Kitchener-Waterloo Record | 25May2007 | Brian Caldwell

Helmut Oberlander no longer a citizen

Federal cabinet strips citizenship for second time in 12-year battle

(May 25, 2007)

The federal government has stripped Helmut Oberlander of his citizenship for the second time over his involvement with a notorious Nazi death squad during the Second World War.

Announced yesterday by Justice Minister Rob Nicholson, the move comes almost three years after the retired Waterloo developer had his Canadian citizenship restored by the Federal Court of Appeal. He lost it for the first time in 2001 after a federal judge found, on a balance of probabilities, that Oberlander lied about his membership in the infamous unit when he emigrated from Germany in 1954.

Cabinet also revoked the citizenship of Jacob Fast, who was found in 2003 to have collaborated with Nazi police in Ukraine.

Fast was also found to have hidden his German citizenship when he came to Canada in 1947.

Both men now face deportation hearings, the next step in the government's approach to suspected war criminals.

"Canada will not become a safe haven for anyone who has been involved in war crimes, crimes against humanity or genocide," Nicholson said yesterday.

Oberlander was first targeted for deportation in 1995, starting years of debate and legal wrangling that is still likely far from over.

Bernie Farber, executive director of the Ontario branch of the Canadian Jewish Congress, praised the decision by cabinet and said he is hopeful Oberlander, 83, will be kicked out of the country within a year.

"I would like to have seen it about 10 years ago," he said.

But Eric Hafemann, a lawyer who has long represented Oberlander, said the cabinet decision was flawed -- as the appeal court ruled the first revocation was -- and he will win a second reprieve.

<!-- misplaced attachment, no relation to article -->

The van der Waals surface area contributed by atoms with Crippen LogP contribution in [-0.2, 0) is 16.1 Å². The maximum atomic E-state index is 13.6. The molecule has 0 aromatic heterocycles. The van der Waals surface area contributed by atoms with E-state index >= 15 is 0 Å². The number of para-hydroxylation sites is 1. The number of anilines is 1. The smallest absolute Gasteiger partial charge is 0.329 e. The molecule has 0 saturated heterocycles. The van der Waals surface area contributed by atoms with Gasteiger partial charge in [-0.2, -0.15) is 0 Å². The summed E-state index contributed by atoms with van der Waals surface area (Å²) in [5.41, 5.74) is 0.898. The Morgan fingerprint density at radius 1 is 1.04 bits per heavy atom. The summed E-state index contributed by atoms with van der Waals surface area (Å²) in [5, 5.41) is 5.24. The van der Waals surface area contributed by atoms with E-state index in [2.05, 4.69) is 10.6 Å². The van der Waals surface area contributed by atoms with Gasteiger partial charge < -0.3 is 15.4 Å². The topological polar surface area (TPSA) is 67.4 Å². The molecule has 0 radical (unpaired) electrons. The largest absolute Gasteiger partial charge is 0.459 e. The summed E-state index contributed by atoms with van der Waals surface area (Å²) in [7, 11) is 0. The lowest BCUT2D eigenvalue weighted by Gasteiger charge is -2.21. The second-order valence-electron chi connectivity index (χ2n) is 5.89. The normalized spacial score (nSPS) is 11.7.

"He's going nowhere," he said. "He never will go anywhere."

Oberlander could not be reached for comment yesterday.

Hafemann said he will seek a judicial review of cabinet's revocation decision, which was actually made a week ago, but not announced until yesterday.

A similar review led to the return of Oberlander's citizenship the first time after the Federal Court of Appeal ruled cabinet erred by not explaining how he fit government policy on suspected war criminals or taking into account his "50 years of irreproachable life" in Canada since coming here.

"I'm not worried about it, but I am absolutely livid that the prime minister . . . of this country will, for political reasons and for political gain, harm a decent, innocent citizen like Oberlander," Hafemann said.

There was also strong criticism from the German-Canadian Congress, which lobbied to have the case against Oberlander dropped while Jewish groups pushed for it to proceed.

"He has been an immaculate citizen," said Tony Bergmeier, president of the congress. "Now in his old age to persecute him is just outrageous."

Oberlander and his supporters maintain he did nothing wrong after he was conscripted by the Nazis to work as an interpreter while living in occupied Ukraine when he was 17.

There is no evidence he directly participated in war crimes or atrocities while serving with a mobile squad that murdered at least 23,000 civilians, mostly Jews, from 1941 to 1943.

Instead, a federal judge found he was an auxiliary member of the unit and did not disclose his involvement when applying to come to Canada after the war.

Kitchener-Waterloo Liberal MP Andrew Telegdi, who has long demanded a complete reworking of the Citizenship Act, said the Oberlander case is a "total abuse of power" because judges, not politicians, should make revocation decisions.

The government has stripped 54 people of their citizenship since 1977, including seven cases related to the war.

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